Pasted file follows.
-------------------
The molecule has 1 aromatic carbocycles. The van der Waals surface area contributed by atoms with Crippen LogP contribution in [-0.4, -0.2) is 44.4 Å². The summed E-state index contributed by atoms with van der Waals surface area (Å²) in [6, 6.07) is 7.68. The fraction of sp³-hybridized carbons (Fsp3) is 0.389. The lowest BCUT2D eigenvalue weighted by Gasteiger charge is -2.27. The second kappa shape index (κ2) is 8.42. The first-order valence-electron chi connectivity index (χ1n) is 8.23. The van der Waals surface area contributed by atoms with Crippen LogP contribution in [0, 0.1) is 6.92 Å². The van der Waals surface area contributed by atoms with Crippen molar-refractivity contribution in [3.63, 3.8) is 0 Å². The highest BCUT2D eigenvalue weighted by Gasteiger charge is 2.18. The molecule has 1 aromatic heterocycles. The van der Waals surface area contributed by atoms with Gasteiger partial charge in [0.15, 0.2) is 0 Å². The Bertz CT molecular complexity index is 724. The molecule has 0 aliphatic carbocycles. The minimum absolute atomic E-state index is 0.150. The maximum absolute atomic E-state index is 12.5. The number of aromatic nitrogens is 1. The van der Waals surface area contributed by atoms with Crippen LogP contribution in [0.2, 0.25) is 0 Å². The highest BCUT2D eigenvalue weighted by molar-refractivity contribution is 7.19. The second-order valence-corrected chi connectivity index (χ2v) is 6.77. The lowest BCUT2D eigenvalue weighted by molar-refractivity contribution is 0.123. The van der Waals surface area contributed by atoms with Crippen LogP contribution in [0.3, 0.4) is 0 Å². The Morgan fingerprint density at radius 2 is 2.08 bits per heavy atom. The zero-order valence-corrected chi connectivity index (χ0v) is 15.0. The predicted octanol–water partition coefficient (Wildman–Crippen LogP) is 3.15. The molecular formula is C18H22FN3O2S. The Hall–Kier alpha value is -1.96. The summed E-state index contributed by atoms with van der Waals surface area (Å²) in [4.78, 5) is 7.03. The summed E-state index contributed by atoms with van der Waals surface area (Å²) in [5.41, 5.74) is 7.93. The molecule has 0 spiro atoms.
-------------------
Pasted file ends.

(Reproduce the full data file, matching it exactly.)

The molecule has 1 aromatic carbocycles. The van der Waals surface area contributed by atoms with Crippen LogP contribution in [-0.4, -0.2) is 44.4 Å². The summed E-state index contributed by atoms with van der Waals surface area (Å²) in [6, 6.07) is 7.68. The fraction of sp³-hybridized carbons (Fsp3) is 0.389. The lowest BCUT2D eigenvalue weighted by Gasteiger charge is -2.27. The second kappa shape index (κ2) is 8.42. The first-order valence-electron chi connectivity index (χ1n) is 8.23. The van der Waals surface area contributed by atoms with Crippen LogP contribution in [0, 0.1) is 6.92 Å². The van der Waals surface area contributed by atoms with Crippen molar-refractivity contribution in [3.63, 3.8) is 0 Å². The highest BCUT2D eigenvalue weighted by Gasteiger charge is 2.18. The molecule has 1 aromatic heterocycles. The van der Waals surface area contributed by atoms with Gasteiger partial charge in [0.15, 0.2) is 0 Å². The Bertz CT molecular complexity index is 724. The molecule has 0 aliphatic carbocycles. The minimum absolute atomic E-state index is 0.150. The maximum absolute atomic E-state index is 12.5. The number of aromatic nitrogens is 1. The van der Waals surface area contributed by atoms with Crippen LogP contribution in [0.2, 0.25) is 0 Å². The highest BCUT2D eigenvalue weighted by molar-refractivity contribution is 7.19. The second-order valence-corrected chi connectivity index (χ2v) is 6.77. The lowest BCUT2D eigenvalue weighted by molar-refractivity contribution is 0.123. The van der Waals surface area contributed by atoms with Crippen LogP contribution in [0.3, 0.4) is 0 Å². The Morgan fingerprint density at radius 2 is 2.08 bits per heavy atom. The zero-order valence-corrected chi connectivity index (χ0v) is 15.0. The predicted octanol–water partition coefficient (Wildman–Crippen LogP) is 3.15. The molecular formula is C18H22FN3O2S. The Hall–Kier alpha value is -1.96. The summed E-state index contributed by atoms with van der Waals surface area (Å²) in [4.78, 5) is 7.03. The summed E-state index contributed by atoms with van der Waals surface area (Å²) in [5.41, 5.74) is 7.93. The molecule has 0 spiro atoms.